Be sure your multidisciplinary team has the resources, including time, it needs to assess the student, work with parents, create a transition plan, and deliver the services needed for the coordinated set of activities defined in the plan. Assign a transition specialist as case manager to coordinate transition planning.




TIP 3
Assessments

A good transition plan will begin with assessment of the student’s strengths, preferences, aptitudes, abilities, and interests. The assessment can include interest inventories, vocational assessments, career planning assessments, job shadowing, job sampling, or a variety of other tools to guide the development of the transition plan. Assessments should be completed before developing the IEP and transition plan.

TIP 4
KNowledge of Transition

Administrators need to know the definition and importance of transition planning. Because adults with disabilities generally are underemployed, over-incarcerated, and participate much less in post-secondary education as compared with adults without disabilities, transition planning is designed to improve post-secondary outcomes related to living independently, schooling, career and job success, and overall independence.

Transition is defined by IDEA 2004 as:
“a coordinated set of activities for a child with a disability that is designed within a result-oriented process, that is focused on improving the academic and functional achievement of the child with a disability to facilitate the child’s movement from school to post-school activities, including postsecondary education, vocational education, integrated employment (including supported employment), continuing and adult education, adult services, independent living, or community participation.”

 TIP 5
Student involvement

Involving the student is critical in transition planning, development of activities, and development of self-advocacy skills. After all, as an adult, the student will likely be in charge of advocating for herself as she navigates her way into adulthood.




 TIP 6
Individualize the transition plan.

We know that the IEP must be individualized, and the transition plan is no different. Parents and school teams that work together to create a meaningful plan, individualized to a particular student, will have the best chance to assure the student’s success in adulthood.  As a result of transition planning, the student’s IEP will contain instruction, daily living skills, related services, accommodation, community experiences, post-secondary goals, and vocational evaluation designed to allow the student to experience success in the adult world. The transition plan is part of the IEP, not a separate entity.

TIP 7
Trusting relationships

Parents and school teams develop a trusting partnership when parents and students understand the transition planning and transition services process. Providing parents and students with documents in advance of meetings, taking time to explain the language used in the documents, and generally understanding the importance to the family of effective transition planning are ways to accomplish effective parent-school partnerships.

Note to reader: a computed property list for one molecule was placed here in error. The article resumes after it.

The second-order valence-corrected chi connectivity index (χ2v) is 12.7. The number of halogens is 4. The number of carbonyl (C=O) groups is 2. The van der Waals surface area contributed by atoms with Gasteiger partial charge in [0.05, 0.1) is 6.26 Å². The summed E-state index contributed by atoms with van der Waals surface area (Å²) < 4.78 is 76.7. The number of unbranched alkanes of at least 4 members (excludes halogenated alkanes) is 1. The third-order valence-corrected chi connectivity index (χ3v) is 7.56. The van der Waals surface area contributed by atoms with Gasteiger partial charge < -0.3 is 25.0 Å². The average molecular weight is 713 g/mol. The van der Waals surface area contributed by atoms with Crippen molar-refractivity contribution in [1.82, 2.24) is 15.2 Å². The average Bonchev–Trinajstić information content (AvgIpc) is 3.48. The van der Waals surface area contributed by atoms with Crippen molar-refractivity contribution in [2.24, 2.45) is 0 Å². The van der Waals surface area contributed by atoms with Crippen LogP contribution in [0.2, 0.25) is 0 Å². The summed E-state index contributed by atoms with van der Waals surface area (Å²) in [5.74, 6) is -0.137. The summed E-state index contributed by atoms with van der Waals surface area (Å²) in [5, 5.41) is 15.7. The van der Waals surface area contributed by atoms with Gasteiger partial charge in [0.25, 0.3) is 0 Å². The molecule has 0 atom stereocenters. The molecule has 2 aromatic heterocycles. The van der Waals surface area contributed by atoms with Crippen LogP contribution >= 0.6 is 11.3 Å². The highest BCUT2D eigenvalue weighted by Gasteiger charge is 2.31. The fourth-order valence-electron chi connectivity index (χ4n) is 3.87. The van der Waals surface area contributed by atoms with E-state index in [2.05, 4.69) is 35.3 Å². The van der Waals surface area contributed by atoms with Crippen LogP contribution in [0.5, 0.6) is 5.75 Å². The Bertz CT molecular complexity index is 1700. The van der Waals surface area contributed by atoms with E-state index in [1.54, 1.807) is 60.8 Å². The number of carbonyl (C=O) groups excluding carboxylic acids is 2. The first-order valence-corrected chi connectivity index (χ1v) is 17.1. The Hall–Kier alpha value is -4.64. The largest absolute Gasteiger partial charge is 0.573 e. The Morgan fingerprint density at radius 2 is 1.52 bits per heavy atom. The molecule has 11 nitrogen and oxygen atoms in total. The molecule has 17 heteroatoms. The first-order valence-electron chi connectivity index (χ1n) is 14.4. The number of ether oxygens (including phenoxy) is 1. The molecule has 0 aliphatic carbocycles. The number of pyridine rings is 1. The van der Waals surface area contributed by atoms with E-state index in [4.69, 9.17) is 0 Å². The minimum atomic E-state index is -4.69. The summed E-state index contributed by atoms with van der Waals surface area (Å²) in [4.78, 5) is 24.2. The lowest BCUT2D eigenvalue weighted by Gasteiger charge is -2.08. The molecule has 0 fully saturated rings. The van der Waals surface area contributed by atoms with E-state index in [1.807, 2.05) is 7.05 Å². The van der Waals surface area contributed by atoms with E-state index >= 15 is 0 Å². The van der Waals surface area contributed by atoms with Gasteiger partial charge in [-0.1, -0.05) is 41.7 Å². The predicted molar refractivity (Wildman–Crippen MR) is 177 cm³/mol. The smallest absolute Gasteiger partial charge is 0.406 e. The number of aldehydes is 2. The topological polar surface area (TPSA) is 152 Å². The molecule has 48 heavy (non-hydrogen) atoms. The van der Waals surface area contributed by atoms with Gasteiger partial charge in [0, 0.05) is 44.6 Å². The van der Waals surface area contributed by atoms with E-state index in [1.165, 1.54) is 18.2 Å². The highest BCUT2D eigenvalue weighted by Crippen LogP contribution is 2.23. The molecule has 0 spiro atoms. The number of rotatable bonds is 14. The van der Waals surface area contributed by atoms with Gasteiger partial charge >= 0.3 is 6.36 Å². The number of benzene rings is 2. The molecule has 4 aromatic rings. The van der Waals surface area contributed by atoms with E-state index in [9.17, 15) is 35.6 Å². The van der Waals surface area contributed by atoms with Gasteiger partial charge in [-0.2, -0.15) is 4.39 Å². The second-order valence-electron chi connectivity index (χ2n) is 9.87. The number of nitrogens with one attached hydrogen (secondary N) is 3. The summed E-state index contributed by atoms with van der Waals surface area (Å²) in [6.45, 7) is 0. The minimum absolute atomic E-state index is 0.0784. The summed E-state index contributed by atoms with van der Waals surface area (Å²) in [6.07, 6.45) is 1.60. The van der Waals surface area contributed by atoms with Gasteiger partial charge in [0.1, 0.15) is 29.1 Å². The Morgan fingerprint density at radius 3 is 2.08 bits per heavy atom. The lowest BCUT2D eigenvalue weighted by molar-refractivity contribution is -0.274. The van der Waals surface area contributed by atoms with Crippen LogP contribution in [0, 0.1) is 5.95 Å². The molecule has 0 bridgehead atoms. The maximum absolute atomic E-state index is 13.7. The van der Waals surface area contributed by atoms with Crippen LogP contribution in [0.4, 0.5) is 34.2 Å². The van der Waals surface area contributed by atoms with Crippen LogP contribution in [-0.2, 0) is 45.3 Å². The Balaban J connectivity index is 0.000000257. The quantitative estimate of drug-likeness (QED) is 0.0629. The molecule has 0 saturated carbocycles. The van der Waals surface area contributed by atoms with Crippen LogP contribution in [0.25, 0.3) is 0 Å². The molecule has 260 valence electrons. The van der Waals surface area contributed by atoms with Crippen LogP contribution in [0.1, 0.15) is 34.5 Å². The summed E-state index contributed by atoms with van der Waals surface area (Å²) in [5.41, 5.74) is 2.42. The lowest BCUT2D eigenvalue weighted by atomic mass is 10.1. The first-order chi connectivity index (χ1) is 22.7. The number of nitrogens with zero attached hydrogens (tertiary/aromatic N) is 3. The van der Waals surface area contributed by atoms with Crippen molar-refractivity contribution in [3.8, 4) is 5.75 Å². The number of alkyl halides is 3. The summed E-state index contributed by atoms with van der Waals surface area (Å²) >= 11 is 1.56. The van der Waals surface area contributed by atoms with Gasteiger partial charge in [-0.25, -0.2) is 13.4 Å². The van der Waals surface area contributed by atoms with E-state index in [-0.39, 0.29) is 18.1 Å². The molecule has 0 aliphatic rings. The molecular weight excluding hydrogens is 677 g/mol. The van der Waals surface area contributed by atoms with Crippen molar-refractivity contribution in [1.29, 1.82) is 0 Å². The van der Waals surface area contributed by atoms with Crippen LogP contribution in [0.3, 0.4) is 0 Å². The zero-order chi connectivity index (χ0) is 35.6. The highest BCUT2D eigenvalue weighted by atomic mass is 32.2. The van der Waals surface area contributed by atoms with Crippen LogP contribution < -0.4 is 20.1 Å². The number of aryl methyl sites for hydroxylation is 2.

TIP 8
Invite community agencies and institutions

Businesses, colleges, vocational training institutions, agencies providing adult services, and other community partners will be the receiving the young adult into their worlds. Inviting community partners such as businesses, agency representatives and other community partners to the IEP team for transition planning will assist the parents, student, and multidisciplinary team in understanding the demands for each setting. Having these people attend the IEP meeting will also positively affect the student’s acquisition of self-advocacy skills. 

 TIP 9
Offer support and training

Administrators are key in providing support to parents and training for staff in the area of transition planning for students with disabilities. Even if the administrator assigns someone to care for the parents’ concerns or staff development, the administrator who offers support and training will provide necessary leadership to foster partnerships and empower school teams and parents working together for the student’s life success.

 TIP 10
Nurture the Team

Providing praise and acknowledgement for team members who are effective in developing parent partnerships, navigate the transition planning process with parents, provide services toward successful transition to adulthood, develop community partnerships and who are extraordinary deserve special recognition. After all, the team’s actions can make a huge difference in our communities. The student with the disability who transitions to adulthood successfully is as fiscally independent as possible, successful in a job or career, participates fully in the community, has family and friendships, contributes to others, and advocates for himself…this is something to celebrate!


Please comment and add to these tips!